So, money was a part of the problem, but not the real root cause. It was trust. He offered her more money the minute she told him she was leaving. She turned his offer down. Nobody who takes a job that pays them less money than they're currently making does it because of the money.

Other Key Factors

My two friends think in different ways. 

She knows that you can't make everyone happy so the best you can do is build a structure that creates accountability and be consistent so that people can be satisfied that they are being treated as fairly as is reasonably possible. 

He wants everyone to be happy and have fun at work. He thinks the way to do that is not create cumbersome rules and structure.

She values the personal relationship and puts it in front of the transaction.

He values the things success brings and prioritizes the transaction over the relationship.

Here's how things went down:

  • She quickly became dissatisfied when he didn't allow her to create a structure with which she could lead the staff and hold them accountable.
  • He became dissatisfied any time he recognized a gap between the things the employees on their staff did and his definition of acceptable professional behavior...a definition that was never documented and never fully communicated.
  • Her dissatisfaction turned to frustration as she watched his emotional reactions and suggested solutions which he rejected.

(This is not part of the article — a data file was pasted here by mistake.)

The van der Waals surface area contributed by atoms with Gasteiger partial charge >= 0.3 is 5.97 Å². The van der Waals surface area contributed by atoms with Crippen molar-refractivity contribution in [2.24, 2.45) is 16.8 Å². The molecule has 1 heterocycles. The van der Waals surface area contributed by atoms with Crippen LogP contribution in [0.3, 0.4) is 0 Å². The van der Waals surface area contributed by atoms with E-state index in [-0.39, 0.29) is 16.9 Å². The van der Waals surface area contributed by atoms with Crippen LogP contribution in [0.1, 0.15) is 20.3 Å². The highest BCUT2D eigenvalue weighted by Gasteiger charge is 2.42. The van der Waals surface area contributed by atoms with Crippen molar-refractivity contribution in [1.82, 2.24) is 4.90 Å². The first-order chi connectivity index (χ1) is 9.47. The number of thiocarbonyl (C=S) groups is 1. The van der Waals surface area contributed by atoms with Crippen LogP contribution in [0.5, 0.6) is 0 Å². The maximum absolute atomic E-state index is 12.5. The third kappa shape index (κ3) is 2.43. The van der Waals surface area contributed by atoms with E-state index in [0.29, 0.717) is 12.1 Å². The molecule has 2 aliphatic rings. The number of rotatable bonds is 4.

• His dissatisfaction turned to frustration as he failed to solve the same problems over and over again.
  • As he continued to react to situations based on emotions, he never felt he could trust his employees.
  • Employees became confused about what they were supposed to be doing because no clear expectations were ever given. A lot of turnover in the staff resulted. 
  • She became frustrated in her efforts to create the kind of high-performance work environment he said he wanted, and she knew how to deliver, because he wouldn't allow her to create the structure needed. So, she lost trust that she would be able to lead in his company the way she envisioned she could.
  • She worked extremely long hours through the growth, the turnover, the shortage of resources, and her personal need to fulfill her responsibilities. No matter how many unplanned problems she had to help solve throughout the day, employees still needed to get their paychecks, invoices still needed to be created and sent to customers, the bills needed to be paid. She arrived at six thirty and often worked until ten at night for weeks and months at a time. He worked a normal work day.
  • He failed to recognize the gap between the value-proposition he promised and what he delivered. The loss of trust weakened the connection for her.
  • He failed to help her be the leader she really wanted to be. His lack of trust in her abilities further strained the connection.